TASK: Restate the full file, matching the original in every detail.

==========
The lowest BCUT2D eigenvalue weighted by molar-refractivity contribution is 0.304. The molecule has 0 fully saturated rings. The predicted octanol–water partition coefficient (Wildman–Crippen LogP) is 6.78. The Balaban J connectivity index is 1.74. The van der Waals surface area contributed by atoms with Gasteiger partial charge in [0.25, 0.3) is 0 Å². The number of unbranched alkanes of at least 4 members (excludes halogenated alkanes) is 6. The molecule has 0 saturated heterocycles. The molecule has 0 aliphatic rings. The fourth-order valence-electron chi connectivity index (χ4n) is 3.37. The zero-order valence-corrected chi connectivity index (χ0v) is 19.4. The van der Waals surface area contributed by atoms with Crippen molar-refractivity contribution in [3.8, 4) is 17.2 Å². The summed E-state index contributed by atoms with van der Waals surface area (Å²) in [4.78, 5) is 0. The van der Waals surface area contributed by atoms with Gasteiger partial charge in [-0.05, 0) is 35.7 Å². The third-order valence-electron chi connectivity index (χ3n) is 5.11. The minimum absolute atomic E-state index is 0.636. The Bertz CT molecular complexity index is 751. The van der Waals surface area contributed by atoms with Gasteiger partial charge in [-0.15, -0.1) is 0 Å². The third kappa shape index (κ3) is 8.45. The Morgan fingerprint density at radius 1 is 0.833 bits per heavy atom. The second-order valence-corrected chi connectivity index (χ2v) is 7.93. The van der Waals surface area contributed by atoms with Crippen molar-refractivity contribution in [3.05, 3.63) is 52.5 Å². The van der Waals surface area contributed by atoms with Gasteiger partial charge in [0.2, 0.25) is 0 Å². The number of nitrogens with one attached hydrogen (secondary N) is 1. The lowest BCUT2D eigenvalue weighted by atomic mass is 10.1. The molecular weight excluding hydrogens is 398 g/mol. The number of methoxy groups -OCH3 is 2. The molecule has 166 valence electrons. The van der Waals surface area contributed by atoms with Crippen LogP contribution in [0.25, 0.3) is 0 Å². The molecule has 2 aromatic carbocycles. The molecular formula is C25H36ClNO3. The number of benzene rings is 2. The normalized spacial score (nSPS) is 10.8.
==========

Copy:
The lowest BCUT2D eigenvalue weighted by molar-refractivity contribution is 0.304. The molecule has 0 fully saturated rings. The predicted octanol–water partition coefficient (Wildman–Crippen LogP) is 6.78. The Balaban J connectivity index is 1.74. The van der Waals surface area contributed by atoms with Gasteiger partial charge in [0.25, 0.3) is 0 Å². The number of unbranched alkanes of at least 4 members (excludes halogenated alkanes) is 6. The molecule has 0 saturated heterocycles. The molecule has 0 aliphatic rings. The fourth-order valence-electron chi connectivity index (χ4n) is 3.37. The zero-order valence-corrected chi connectivity index (χ0v) is 19.4. The van der Waals surface area contributed by atoms with Crippen molar-refractivity contribution in [3.8, 4) is 17.2 Å². The summed E-state index contributed by atoms with van der Waals surface area (Å²) in [4.78, 5) is 0. The van der Waals surface area contributed by atoms with Gasteiger partial charge in [-0.05, 0) is 35.7 Å². The third-order valence-electron chi connectivity index (χ3n) is 5.11. The minimum absolute atomic E-state index is 0.636. The Bertz CT molecular complexity index is 751. The van der Waals surface area contributed by atoms with Gasteiger partial charge in [-0.15, -0.1) is 0 Å². The third kappa shape index (κ3) is 8.45. The Morgan fingerprint density at radius 1 is 0.833 bits per heavy atom. The second-order valence-corrected chi connectivity index (χ2v) is 7.93. The van der Waals surface area contributed by atoms with Crippen molar-refractivity contribution in [3.05, 3.63) is 52.5 Å². The van der Waals surface area contributed by atoms with Gasteiger partial charge in [0.2, 0.25) is 0 Å². The number of nitrogens with one attached hydrogen (secondary N) is 1. The lowest BCUT2D eigenvalue weighted by atomic mass is 10.1. The molecular weight excluding hydrogens is 398 g/mol. The number of methoxy groups -OCH3 is 2. The molecule has 166 valence electrons. The van der Waals surface area contributed by atoms with Crippen LogP contribution in [0.25, 0.3) is 0 Å². The molecule has 2 aromatic carbocycles. The molecular formula is C25H36ClNO3. The number of benzene rings is 2. The normalized spacial score (nSPS) is 10.8.